Nocturnal and daytime activity monitoring using wrist and leg actigraphy (also referred to as actometry or accelerometry) has been employed in a number of studies to verify subjective questionnaire-based sleep/wake reports, as well as to replace/augment subjective findings associated with neurological, psychiatric, and medication-induced disorders (akathisia).14,18-22 Actigraph devices differ in their ability to detect accelerations related to individual movements due to sampling rates (usually described in number of samples per second, or Hz), and in the sensitivity of the device to movement in different directions, or axes. Actigraphic devices that sample at low rates (multiple seconds to multiple minutes between measures) and few axes can reveal patterns of activity over a 24-hour day for many days at a time. This is useful for determining larger patterns of sleep/wake behavior that may be associated with circadian disorders or increased sleep fragmentation.23 In order to record individual movements in a reliable fashion, actigraphic devices with high sampling rates (10-32 Hz or more) and multiple axes (triaxial) are necessary.
At least five different actigraphic devices have been tested for validity in measuring PLM against PSG-EMG activity in adults.24-28 The correlation coefficient of actigraphy and PSG for detection of PLM is r = 0.78-0.96. These differences are attributable to multiple factors including the inherent properties of the different devices (sampling rates), positioning of the devices (ankle vs foot vs toe), scoring systems used for PLM (automated vs human), and statistical analysis of the data (correlation of individual movements vs hourly indexes of movement). Studies using a triaxial accelerometer with at least a 10 Hz sampling rate indicate that accelerometry measures are highly correlated with PSG measures for PLM but not other types of movements during sleep.25 Aside from the inherent properties of a particular accelerometer, the use of one or both legs as well as placement on the leg may result in a lack of or enhanced sensitivity to movement when compared to EMG measures. Movement of the leg without registration of surface EMG activity over a single muscle certainly is possible due to the posture of a leg or direction and amplitude of the movement. Therefore, an accelerometer has the advantage of not being confined to activation of any one particular muscle associated with a leg movement. Alternatively, EMG detection of muscle contraction may not always result in a detectable movement, which could lead to underdetection by the accelerometer.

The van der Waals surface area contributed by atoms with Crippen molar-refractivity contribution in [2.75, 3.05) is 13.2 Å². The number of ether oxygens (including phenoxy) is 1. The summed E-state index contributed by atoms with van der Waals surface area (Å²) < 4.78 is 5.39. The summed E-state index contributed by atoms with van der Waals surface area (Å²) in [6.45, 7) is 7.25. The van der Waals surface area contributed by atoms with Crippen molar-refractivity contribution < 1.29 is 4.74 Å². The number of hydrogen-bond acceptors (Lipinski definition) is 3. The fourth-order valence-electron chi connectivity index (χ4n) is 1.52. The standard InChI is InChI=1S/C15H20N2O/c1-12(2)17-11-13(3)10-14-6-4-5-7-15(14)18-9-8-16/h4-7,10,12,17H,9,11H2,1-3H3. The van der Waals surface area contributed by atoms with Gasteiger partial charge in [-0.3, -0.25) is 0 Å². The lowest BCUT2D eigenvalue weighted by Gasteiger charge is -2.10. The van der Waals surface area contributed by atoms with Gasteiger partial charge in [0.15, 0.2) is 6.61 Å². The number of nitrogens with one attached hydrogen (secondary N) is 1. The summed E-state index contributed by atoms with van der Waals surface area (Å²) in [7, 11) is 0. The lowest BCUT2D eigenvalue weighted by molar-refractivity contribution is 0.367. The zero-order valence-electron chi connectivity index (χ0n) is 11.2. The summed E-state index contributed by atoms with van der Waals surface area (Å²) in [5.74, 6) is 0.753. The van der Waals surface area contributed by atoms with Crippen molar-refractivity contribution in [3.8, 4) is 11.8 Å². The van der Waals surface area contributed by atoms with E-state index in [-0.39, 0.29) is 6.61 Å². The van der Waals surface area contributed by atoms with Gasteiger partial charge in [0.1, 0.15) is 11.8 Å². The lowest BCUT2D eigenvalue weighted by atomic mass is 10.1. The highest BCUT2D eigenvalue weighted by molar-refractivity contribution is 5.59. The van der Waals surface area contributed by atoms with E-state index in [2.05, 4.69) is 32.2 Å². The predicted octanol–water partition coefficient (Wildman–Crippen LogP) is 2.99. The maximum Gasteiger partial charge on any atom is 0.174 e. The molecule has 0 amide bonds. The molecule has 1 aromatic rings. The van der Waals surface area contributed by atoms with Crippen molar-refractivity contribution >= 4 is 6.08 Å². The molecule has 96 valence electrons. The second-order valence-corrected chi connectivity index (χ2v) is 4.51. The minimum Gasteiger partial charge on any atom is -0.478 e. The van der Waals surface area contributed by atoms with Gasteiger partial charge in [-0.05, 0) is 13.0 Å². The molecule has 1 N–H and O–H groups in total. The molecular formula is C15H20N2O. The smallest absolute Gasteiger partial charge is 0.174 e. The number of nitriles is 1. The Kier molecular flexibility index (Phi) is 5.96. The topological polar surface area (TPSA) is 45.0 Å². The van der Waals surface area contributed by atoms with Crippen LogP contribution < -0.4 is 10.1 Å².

In addition to the variables of PLM detection using PSG or accelerometry, the interpretation and scoring of the data can greatly affect the outcome. For PSG, human scoring using visual detection is standard. Automated scoring algorithms preset to detect or reject movements based on PLM criteria are faster than PSG and generate visual displays for further human interpretation. Data correction following automated PLM scoring has been shown to be very reliable between scorers (r=0.99) and results in high correlations with PSG measures of PLM (r=0.92).25 Statistical analysis of the correlation between accelerometry and PSG-EMG detection of PLM varies from study to study. Bland-Altman techniques for comparison of individual movements between PSG-EMG and accelerometry indicate lower coefficients of correlation (r=0.78) compared to comparison of hourly PLM indices (r=0.92). The one-to-one correlation of individual movements may underestimate the correlation of the techniques to detect PLM due to variables inherent in the previously mentioned strengths of the two technologies. Therefore, as a matter of practicality and clinical significance, the correlations of PLM indices that are routinely utilized for sleep laboratory diagnostic purposes arguably represent the measure of importance. Accelerometry and PSG-EMG are highly correlated for PLM on that measure which is relevant to the clinical diagnosis—the PLM index.
Figure 1. A leg monitor is attached to the right leg of a 9-year-old girl.
Ambulatory Measurement of PLM in Children With and Without RLS